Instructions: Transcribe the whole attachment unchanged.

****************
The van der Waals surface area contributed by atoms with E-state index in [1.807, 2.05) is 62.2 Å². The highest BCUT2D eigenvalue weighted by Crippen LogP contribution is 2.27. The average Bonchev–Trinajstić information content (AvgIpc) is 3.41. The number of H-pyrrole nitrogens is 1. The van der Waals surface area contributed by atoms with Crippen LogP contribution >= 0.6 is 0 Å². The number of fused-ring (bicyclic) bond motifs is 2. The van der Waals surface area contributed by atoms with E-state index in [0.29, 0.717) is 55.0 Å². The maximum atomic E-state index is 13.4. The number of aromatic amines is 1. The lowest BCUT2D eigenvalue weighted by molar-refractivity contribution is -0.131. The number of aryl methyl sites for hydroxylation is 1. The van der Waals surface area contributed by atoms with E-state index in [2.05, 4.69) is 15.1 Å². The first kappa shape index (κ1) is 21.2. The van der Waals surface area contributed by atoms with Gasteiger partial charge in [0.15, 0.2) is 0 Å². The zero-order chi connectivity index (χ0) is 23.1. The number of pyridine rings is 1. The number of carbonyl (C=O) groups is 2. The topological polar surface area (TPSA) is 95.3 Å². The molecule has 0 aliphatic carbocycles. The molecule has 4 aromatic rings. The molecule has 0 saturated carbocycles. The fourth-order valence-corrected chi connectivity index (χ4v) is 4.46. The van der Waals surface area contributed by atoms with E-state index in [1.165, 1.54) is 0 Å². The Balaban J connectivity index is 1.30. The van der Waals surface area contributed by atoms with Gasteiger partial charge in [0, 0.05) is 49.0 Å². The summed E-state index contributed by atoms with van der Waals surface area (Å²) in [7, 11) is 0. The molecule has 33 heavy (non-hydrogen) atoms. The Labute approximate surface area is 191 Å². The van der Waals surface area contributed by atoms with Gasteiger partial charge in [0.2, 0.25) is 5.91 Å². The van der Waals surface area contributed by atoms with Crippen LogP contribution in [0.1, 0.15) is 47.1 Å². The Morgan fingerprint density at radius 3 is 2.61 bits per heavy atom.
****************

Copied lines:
The van der Waals surface area contributed by atoms with E-state index in [1.807, 2.05) is 62.2 Å². The highest BCUT2D eigenvalue weighted by Crippen LogP contribution is 2.27. The average Bonchev–Trinajstić information content (AvgIpc) is 3.41. The number of H-pyrrole nitrogens is 1. The van der Waals surface area contributed by atoms with Crippen LogP contribution >= 0.6 is 0 Å². The number of fused-ring (bicyclic) bond motifs is 2. The van der Waals surface area contributed by atoms with E-state index in [0.29, 0.717) is 55.0 Å². The maximum atomic E-state index is 13.4. The number of aromatic amines is 1. The lowest BCUT2D eigenvalue weighted by molar-refractivity contribution is -0.131. The number of aryl methyl sites for hydroxylation is 1. The van der Waals surface area contributed by atoms with E-state index in [2.05, 4.69) is 15.1 Å². The first kappa shape index (κ1) is 21.2. The van der Waals surface area contributed by atoms with Gasteiger partial charge in [0.15, 0.2) is 0 Å². The zero-order chi connectivity index (χ0) is 23.1. The number of pyridine rings is 1. The number of carbonyl (C=O) groups is 2. The topological polar surface area (TPSA) is 95.3 Å². The molecule has 0 aliphatic carbocycles. The molecule has 4 aromatic rings. The molecule has 0 saturated carbocycles. The fourth-order valence-corrected chi connectivity index (χ4v) is 4.46. The van der Waals surface area contributed by atoms with E-state index in [1.165, 1.54) is 0 Å². The Balaban J connectivity index is 1.30. The van der Waals surface area contributed by atoms with Gasteiger partial charge in [0, 0.05) is 49.0 Å². The summed E-state index contributed by atoms with van der Waals surface area (Å²) in [7, 11) is 0. The molecule has 33 heavy (non-hydrogen) atoms. The Labute approximate surface area is 191 Å². The van der Waals surface area contributed by atoms with Gasteiger partial charge in [0.2, 0.25) is 5.91 Å². The van der Waals surface area contributed by atoms with Crippen LogP contribution in [0.1, 0.15) is 47.1 Å². The Morgan fingerprint density at radius 3 is 2.61 bits per heavy atom.